12 Jan Middle West Spirits / Jonathan Barnes Architecture and Design
Middle West Spirits / Jonathan Barnes Architecture and Design
Text description provided by the architects. Middle West Spirits operated their artisan small batch distillery business from a 10,000 square foot, 1920’s era historic warehouse structure in a quickly gentrifying urban neighborhood of Columbus for several years before deciding to expand. Their plans to increase their capacity required new distillery equipment, including stills of 50 feet and 35 feet in height and several large mashing tanks, as well as a public tasting room, bottle shop and offices. To accommodate this equipment, a center portion of the original steel bow truss and wood roof was removed and a new 50 foot tall, tiered steel structure was inserted over new foundations below.
The new structure was clad entirely in Kalwall panels, creating a monolithic white tower with a both striking and subtle daytime presence and a glowing, beacon-like quality at night. The tasting room and adjacent private function room feature exposed ceiling structure with a new skylight over an antique bar and seating. A large set of collapsible window panels open to a street-side patio. In this way, the re-imagined distillery directly participates in and amplifies the lively retail and entertainment neighborhood.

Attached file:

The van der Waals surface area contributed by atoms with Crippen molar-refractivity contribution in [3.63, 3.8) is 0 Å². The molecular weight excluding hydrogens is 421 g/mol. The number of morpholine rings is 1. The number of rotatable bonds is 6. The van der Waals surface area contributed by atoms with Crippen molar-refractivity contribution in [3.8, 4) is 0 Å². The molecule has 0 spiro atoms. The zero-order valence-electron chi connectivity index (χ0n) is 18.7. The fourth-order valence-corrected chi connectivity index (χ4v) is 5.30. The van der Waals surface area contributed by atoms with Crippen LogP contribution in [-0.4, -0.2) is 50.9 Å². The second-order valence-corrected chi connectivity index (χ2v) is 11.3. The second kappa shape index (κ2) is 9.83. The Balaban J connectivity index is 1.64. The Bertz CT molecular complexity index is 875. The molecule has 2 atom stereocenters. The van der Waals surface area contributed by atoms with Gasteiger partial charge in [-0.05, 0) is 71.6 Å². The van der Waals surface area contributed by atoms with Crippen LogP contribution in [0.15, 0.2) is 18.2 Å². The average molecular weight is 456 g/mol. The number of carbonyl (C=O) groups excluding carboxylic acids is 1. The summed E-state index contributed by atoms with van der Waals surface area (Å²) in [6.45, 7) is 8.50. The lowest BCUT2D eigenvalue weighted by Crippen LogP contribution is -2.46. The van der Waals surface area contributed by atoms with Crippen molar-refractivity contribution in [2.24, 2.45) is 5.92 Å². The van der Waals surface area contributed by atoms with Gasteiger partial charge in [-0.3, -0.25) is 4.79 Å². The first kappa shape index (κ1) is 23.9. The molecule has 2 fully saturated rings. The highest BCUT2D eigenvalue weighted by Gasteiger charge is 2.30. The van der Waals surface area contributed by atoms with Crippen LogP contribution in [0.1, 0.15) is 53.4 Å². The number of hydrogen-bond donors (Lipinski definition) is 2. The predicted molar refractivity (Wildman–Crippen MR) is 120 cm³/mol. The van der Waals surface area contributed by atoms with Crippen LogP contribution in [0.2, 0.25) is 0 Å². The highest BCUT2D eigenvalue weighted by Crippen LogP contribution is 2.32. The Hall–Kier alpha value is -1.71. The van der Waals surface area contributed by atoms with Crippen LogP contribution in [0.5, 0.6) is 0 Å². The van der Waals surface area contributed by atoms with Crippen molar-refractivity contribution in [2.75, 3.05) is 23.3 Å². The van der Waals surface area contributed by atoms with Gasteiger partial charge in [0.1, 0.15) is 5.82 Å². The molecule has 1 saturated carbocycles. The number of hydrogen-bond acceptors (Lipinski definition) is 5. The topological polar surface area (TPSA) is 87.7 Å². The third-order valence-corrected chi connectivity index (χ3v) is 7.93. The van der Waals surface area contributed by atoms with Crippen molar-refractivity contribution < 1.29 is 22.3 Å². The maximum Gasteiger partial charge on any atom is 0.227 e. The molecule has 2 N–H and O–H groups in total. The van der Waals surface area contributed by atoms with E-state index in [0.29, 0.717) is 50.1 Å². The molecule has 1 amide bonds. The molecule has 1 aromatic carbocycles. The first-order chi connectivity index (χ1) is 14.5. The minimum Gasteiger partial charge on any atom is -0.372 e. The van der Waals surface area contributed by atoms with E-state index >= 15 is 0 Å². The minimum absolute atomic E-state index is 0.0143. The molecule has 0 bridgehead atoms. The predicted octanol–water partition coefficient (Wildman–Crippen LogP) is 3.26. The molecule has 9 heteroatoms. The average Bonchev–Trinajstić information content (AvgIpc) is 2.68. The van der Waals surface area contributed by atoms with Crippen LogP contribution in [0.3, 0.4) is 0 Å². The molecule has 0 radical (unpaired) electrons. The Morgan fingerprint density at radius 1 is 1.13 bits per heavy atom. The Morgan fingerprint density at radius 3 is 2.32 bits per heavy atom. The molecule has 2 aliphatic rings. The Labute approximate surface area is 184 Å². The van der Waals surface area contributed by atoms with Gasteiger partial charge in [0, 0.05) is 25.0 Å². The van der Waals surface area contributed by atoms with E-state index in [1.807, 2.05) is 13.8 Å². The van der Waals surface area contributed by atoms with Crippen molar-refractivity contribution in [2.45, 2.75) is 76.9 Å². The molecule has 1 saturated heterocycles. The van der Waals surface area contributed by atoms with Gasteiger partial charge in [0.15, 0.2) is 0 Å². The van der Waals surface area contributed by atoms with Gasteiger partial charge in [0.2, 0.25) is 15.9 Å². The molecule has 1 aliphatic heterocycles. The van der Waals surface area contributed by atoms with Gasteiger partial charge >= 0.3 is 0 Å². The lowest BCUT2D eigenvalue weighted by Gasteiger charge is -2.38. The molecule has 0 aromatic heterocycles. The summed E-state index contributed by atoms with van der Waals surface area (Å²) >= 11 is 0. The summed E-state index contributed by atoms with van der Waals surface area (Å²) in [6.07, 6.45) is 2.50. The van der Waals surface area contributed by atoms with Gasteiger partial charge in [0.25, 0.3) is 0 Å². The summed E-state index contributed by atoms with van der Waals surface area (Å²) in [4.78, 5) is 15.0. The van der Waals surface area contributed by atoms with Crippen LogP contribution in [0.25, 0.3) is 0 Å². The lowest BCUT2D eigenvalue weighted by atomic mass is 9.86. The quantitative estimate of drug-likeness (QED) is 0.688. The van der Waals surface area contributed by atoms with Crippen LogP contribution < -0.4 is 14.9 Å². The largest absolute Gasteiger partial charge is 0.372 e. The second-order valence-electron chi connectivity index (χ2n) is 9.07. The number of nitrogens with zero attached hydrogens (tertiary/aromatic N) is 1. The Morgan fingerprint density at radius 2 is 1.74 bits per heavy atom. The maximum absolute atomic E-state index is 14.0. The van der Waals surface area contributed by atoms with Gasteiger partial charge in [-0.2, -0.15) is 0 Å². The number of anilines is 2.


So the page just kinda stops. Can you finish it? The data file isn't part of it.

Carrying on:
Behind the public spaces, the production area features a series of industrial, steel-structured mezzanine levels climbing to the uppermost sections of the stills to provide access for operations and maintenance and for public tours. The second level includes a public education space with a projecting frameless glass window to capture views of the neighborhood. The extremely limited site and the scale of the addition presented unique challenges for the project.
In its early phase of construction, a hole was created in the barrel-vault roof and 5 stories of structural steel framing assembled from within. At the framing completion, the tall stills were threaded by crane through the steel structure, with inches to spare. The production space is considered a high hazard space, requiring blast walls and explosion-proof lighting fixtures throughout.
The singular, monolithic nature of the addition and its disconnected relationship with the ground plane create an ambiguity of scale – at its essence, a scale-less tower. Its contrasting relationship with the historic warehouse clearly illustrate its role as a “parabuilding” – that is, an addition or alteration (“parasite”) to an existing building (“host”) that transforms the essential character of the original structure.